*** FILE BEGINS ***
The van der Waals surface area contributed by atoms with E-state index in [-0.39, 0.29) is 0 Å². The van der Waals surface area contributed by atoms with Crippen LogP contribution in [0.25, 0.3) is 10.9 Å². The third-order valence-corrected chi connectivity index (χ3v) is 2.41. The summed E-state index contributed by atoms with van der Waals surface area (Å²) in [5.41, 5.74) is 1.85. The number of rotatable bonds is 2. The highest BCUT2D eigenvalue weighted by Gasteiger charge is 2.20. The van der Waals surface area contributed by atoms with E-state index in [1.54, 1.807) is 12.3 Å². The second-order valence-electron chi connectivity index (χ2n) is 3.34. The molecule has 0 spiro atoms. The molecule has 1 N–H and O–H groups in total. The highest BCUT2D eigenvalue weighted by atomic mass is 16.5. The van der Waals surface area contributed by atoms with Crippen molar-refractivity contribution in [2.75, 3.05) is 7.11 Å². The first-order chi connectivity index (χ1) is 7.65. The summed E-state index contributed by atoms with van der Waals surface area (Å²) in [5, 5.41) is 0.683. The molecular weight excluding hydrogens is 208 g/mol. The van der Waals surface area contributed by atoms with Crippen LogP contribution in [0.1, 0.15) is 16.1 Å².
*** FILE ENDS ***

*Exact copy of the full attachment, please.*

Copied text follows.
The van der Waals surface area contributed by atoms with E-state index in [-0.39, 0.29) is 0 Å². The van der Waals surface area contributed by atoms with Crippen LogP contribution in [0.25, 0.3) is 10.9 Å². The third-order valence-corrected chi connectivity index (χ3v) is 2.41. The summed E-state index contributed by atoms with van der Waals surface area (Å²) in [5.41, 5.74) is 1.85. The number of rotatable bonds is 2. The highest BCUT2D eigenvalue weighted by Gasteiger charge is 2.20. The van der Waals surface area contributed by atoms with E-state index in [1.54, 1.807) is 12.3 Å². The second-order valence-electron chi connectivity index (χ2n) is 3.34. The molecule has 0 spiro atoms. The molecule has 1 N–H and O–H groups in total. The highest BCUT2D eigenvalue weighted by atomic mass is 16.5. The van der Waals surface area contributed by atoms with Crippen molar-refractivity contribution in [2.75, 3.05) is 7.11 Å². The first-order chi connectivity index (χ1) is 7.65. The summed E-state index contributed by atoms with van der Waals surface area (Å²) in [5, 5.41) is 0.683. The molecular weight excluding hydrogens is 208 g/mol. The van der Waals surface area contributed by atoms with Crippen LogP contribution in [0.1, 0.15) is 16.1 Å².